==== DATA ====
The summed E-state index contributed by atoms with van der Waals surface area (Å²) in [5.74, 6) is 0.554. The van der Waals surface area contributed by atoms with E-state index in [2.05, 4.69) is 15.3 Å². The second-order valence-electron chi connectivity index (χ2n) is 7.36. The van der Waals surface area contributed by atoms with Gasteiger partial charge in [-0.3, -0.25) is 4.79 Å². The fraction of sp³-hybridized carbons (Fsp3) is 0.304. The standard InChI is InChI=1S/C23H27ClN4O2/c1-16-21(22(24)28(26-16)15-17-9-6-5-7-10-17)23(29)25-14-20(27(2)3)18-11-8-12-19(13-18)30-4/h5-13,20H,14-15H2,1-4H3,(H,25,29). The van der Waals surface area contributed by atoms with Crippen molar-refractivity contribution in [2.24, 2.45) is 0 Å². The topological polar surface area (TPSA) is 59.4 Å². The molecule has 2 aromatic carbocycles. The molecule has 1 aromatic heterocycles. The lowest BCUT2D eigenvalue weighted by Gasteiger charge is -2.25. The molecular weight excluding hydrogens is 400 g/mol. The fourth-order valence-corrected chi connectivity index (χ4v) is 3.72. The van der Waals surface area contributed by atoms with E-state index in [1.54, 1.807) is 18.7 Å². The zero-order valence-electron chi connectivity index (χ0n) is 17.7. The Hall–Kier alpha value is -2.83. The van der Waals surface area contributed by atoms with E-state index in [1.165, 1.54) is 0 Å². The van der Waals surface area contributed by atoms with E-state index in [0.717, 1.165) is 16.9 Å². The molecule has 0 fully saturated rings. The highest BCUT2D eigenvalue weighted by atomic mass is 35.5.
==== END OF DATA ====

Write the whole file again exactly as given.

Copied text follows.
The summed E-state index contributed by atoms with van der Waals surface area (Å²) in [5.74, 6) is 0.554. The van der Waals surface area contributed by atoms with E-state index in [2.05, 4.69) is 15.3 Å². The second-order valence-electron chi connectivity index (χ2n) is 7.36. The van der Waals surface area contributed by atoms with Gasteiger partial charge in [-0.3, -0.25) is 4.79 Å². The fraction of sp³-hybridized carbons (Fsp3) is 0.304. The standard InChI is InChI=1S/C23H27ClN4O2/c1-16-21(22(24)28(26-16)15-17-9-6-5-7-10-17)23(29)25-14-20(27(2)3)18-11-8-12-19(13-18)30-4/h5-13,20H,14-15H2,1-4H3,(H,25,29). The van der Waals surface area contributed by atoms with Crippen molar-refractivity contribution in [2.24, 2.45) is 0 Å². The topological polar surface area (TPSA) is 59.4 Å². The molecule has 2 aromatic carbocycles. The molecule has 1 aromatic heterocycles. The lowest BCUT2D eigenvalue weighted by Gasteiger charge is -2.25. The molecular weight excluding hydrogens is 400 g/mol. The fourth-order valence-corrected chi connectivity index (χ4v) is 3.72. The van der Waals surface area contributed by atoms with E-state index in [1.54, 1.807) is 18.7 Å². The zero-order valence-electron chi connectivity index (χ0n) is 17.7. The Hall–Kier alpha value is -2.83. The van der Waals surface area contributed by atoms with E-state index in [1.165, 1.54) is 0 Å². The van der Waals surface area contributed by atoms with E-state index in [0.717, 1.165) is 16.9 Å². The molecule has 0 fully saturated rings. The highest BCUT2D eigenvalue weighted by atomic mass is 35.5.